Sun, Jun 24, 2018 - Page 15 News List

Barcelona eatery trains migrants, shares their tales

By Sophie Davies  /  Thomson Reuters Foundation, BARCELONA, Spain

Tucked away in a medieval Spanish square, an unconventional restaurant is training refugees and migrants and telling their stories, hoping to change their lives and how people see them.

Espai Mescladis is both a restaurant and culinary school — and part publishing house.

It trains migrants and refugees from as far afield as Venezuela, Senegal and Pakistan to cook and cater so they have a better shot at finding jobs and integrating in Catalan life. The interns also get help with asylum paperwork, while customers get insight into what it is to be new, penniless and scared in a strange land.

The social enterprise was founded in 2005 by Argentine entrepreneur Martin Habiague, whose interest was sparked by volunteering with a humanitarian organization in Belgium.

“Immigration has always interested me. I’m a migrant here and my family were immigrants to Argentina from Europe, going back generations,” he said.

With mistrust of migrants and refugees on the rise in many Western societies, Habiague said it was important to stress the positives of incomers who “bring richness to a culture.”

He founded Mescladis in his 30s after leaving consultancy and said he chose a restaurant because food unites people.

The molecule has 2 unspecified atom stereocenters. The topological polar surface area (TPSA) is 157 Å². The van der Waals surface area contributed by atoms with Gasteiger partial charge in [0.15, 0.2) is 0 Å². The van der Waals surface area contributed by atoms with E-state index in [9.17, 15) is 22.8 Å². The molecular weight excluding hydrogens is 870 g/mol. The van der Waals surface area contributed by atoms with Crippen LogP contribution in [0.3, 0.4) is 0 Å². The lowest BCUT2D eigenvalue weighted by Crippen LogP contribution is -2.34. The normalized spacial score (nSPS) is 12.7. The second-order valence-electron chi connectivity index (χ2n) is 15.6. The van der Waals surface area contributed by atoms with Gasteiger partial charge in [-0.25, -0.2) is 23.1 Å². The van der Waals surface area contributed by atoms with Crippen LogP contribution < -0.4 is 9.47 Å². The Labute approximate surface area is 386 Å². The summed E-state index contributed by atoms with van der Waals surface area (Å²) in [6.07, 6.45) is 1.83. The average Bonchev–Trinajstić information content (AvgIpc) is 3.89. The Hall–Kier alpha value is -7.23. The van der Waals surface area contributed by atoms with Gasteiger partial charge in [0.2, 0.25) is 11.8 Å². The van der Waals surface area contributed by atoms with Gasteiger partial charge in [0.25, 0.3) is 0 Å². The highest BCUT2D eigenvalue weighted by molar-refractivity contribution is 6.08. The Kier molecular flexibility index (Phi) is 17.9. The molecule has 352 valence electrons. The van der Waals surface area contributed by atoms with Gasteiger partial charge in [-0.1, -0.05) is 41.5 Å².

“Working in a restaurant is all about action, not words, and so it’s easy to bring people together,” Habiague said. “Also, everybody loves food.”

Each year, about 80 students join the culinary course — known as “Cooking Opportunities” — during which time they intern in the restaurant and at other eateries in the Catalan capital.

More than 1.8 million migrants and refugees have entered Europe since 2014. Greece and Italy receive the most asylum claims, with Spain only receiving a small share of all claims..

However, there is public support in Spain for admitting more, especially in the wealthy region of Catalonia.

Earlier this month, the Spanish government agreed to take in hundreds of refugees and migrants aboard the rescue ship Aquarius, which had been rejected by Italy and Malta.

The Barcelona City Council earlier this week said that the Catalan capital would accept 100 of the 629 people on board.

For newcomers who seek asylum in Spain, applications can drag on for seven years, during which many resort to casual labor or illegal activities like street selling to make ends meet.

It is challenging for newcomers to fend for themselves without any work, Habiague said.

“I was shocked at the treatment of migrants in Europe when I first arrived here,” he said.

Tucked in the corner of a neglected square, Mescladis is bustling and offbeat. Its walls are covered with photographs of those who have passed through its doors, its shelves laden with quirky objects from around the world.

The cavernous building — the birthplace in 1860 of revered Spanish poet Joan Maragall — was long abandoned before Habiague turned it into a restaurant. Now it employs 14 former alumni of the school, as well as a constant flow of interns from the course.

Senegalese-born Soly Malamine, who is manager of the restaurant, completed the cookery course in 2010, after arriving in Spain by boat six years earlier.

The 33-year-old left home because he could not find work and disliked the level of corruption. First he tried construction work in southern Spain before moving north to Barcelona.

“It was very hard finding work when I first arrived here. I was almost a year without work — and I didn’t have papers, which made it more complicated,” he said.

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